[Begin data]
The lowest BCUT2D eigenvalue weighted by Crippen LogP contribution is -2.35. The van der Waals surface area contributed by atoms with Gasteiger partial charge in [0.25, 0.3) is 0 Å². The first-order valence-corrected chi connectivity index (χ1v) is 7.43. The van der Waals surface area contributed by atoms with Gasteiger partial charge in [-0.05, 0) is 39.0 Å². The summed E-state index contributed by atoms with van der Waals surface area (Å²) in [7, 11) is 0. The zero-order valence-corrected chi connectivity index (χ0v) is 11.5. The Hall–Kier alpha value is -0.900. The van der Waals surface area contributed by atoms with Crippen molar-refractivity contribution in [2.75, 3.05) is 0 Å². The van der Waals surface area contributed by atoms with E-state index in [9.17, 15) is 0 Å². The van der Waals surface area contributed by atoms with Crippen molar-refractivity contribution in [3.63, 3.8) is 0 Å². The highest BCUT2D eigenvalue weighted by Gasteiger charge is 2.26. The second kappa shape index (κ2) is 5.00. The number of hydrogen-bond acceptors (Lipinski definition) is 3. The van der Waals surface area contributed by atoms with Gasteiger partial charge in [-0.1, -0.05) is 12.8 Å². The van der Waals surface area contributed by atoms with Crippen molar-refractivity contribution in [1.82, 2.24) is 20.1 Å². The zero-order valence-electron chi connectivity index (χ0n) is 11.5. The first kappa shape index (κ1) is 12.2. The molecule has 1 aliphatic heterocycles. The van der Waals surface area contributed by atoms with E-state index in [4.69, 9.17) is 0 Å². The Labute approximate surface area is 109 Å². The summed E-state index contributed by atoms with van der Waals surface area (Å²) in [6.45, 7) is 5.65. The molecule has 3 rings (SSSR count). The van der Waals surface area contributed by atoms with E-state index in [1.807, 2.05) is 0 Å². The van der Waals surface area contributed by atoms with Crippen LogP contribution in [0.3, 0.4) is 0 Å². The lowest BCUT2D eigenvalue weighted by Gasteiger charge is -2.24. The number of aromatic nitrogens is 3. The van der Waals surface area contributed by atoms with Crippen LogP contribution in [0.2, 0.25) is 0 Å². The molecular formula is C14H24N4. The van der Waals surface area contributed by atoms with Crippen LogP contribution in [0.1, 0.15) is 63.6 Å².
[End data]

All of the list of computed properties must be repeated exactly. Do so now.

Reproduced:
The lowest BCUT2D eigenvalue weighted by Crippen LogP contribution is -2.35. The van der Waals surface area contributed by atoms with Gasteiger partial charge in [0.25, 0.3) is 0 Å². The first-order valence-corrected chi connectivity index (χ1v) is 7.43. The van der Waals surface area contributed by atoms with Gasteiger partial charge in [-0.05, 0) is 39.0 Å². The summed E-state index contributed by atoms with van der Waals surface area (Å²) in [7, 11) is 0. The zero-order valence-corrected chi connectivity index (χ0v) is 11.5. The Hall–Kier alpha value is -0.900. The van der Waals surface area contributed by atoms with Crippen molar-refractivity contribution in [2.75, 3.05) is 0 Å². The van der Waals surface area contributed by atoms with E-state index in [9.17, 15) is 0 Å². The van der Waals surface area contributed by atoms with Crippen molar-refractivity contribution in [3.63, 3.8) is 0 Å². The highest BCUT2D eigenvalue weighted by Gasteiger charge is 2.26. The second kappa shape index (κ2) is 5.00. The number of hydrogen-bond acceptors (Lipinski definition) is 3. The van der Waals surface area contributed by atoms with Gasteiger partial charge in [-0.1, -0.05) is 12.8 Å². The van der Waals surface area contributed by atoms with Crippen molar-refractivity contribution in [1.82, 2.24) is 20.1 Å². The zero-order valence-electron chi connectivity index (χ0n) is 11.5. The first kappa shape index (κ1) is 12.2. The molecule has 1 aliphatic heterocycles. The van der Waals surface area contributed by atoms with E-state index in [4.69, 9.17) is 0 Å². The Labute approximate surface area is 109 Å². The summed E-state index contributed by atoms with van der Waals surface area (Å²) in [6.45, 7) is 5.65. The molecule has 3 rings (SSSR count). The van der Waals surface area contributed by atoms with E-state index in [1.807, 2.05) is 0 Å². The van der Waals surface area contributed by atoms with Crippen LogP contribution in [0.3, 0.4) is 0 Å². The lowest BCUT2D eigenvalue weighted by Gasteiger charge is -2.24. The number of aromatic nitrogens is 3. The van der Waals surface area contributed by atoms with Crippen LogP contribution in [0.2, 0.25) is 0 Å². The molecular formula is C14H24N4. The van der Waals surface area contributed by atoms with Crippen LogP contribution in [0.1, 0.15) is 63.6 Å².